Sign in to comment!

Menu
Home

Politics

State & Local

Missouri children move to make jumping jacks official exercise

jumping_jack2.jpg

Missouri state Rep. Pat Conway joins elementary schoolers in trying to make jumping jacks official state exercise.

One-two-three, one-two-four … .

A group of western Missouri elementary-schoolers is helping move a bill through the General Assembly that would make jumping jacks the official state exercise.

The Missouri House has already passed the legislation sponsored by Democratic Rep. Pat Conway, and it is now being considered by the Senate.

The effort by fourth-graders at Pershing Elementary School began in 2008. And each year since, the school's fourth-grade class continues to try to get the legislation passed, recently capturing the interest of Conway. Through the painstaking legislative process, the class has produced brochures on the issue, made four-hour trips to the state capital, watched debates and even lobbied lawmakers.

"This is great idea, and I’m happy to help the children," Conway told Fox News. "A group (of students) came and testified before the committee, and boy they really sold it. They got it to the House floor." 

Pershing principal Tara Wells said students came upon the jumping jacks idea while visiting the Pershing Memorial Museum and Leadership Achieves, the halfway point between their homes in St. Joseph and the state capital in Jefferson City.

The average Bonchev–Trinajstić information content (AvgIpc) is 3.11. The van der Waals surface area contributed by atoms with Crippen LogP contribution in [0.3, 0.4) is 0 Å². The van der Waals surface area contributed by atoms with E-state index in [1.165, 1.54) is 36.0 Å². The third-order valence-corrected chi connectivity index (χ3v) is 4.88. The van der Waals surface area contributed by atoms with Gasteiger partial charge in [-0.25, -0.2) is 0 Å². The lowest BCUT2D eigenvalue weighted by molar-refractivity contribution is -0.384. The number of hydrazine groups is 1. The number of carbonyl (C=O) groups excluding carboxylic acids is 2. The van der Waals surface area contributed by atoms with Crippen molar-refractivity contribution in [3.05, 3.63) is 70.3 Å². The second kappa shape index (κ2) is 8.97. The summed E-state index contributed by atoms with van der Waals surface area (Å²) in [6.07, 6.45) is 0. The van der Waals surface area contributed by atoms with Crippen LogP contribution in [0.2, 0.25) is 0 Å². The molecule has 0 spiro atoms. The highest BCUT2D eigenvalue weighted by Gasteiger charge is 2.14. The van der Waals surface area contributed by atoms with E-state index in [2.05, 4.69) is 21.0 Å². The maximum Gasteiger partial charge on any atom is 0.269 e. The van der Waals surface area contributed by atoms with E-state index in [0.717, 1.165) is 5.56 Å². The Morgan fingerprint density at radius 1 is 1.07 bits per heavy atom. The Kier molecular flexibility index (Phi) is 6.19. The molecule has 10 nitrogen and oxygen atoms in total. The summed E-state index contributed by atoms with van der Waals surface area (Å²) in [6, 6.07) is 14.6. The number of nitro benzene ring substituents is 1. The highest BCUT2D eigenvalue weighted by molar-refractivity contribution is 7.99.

While at the museum, the students learned Missouri native and Army Gen.John J. Pershing is credited with inventing the jumping jack as a training exercise for cadets at West Point in the late 1800s.

"Not only does learning about the legislative process teach the students problem solving, it also teaches them that getting something you really want often takes time," Wells said.

Though students couldn’t travel to the statehouse Wednesday to watch House lawmakers pass the bill, they listened intently to a tape of the floor debate, Wells added.

Missouri would become only the second state to name an official exercise, following Maryland, which chose walking in 2008.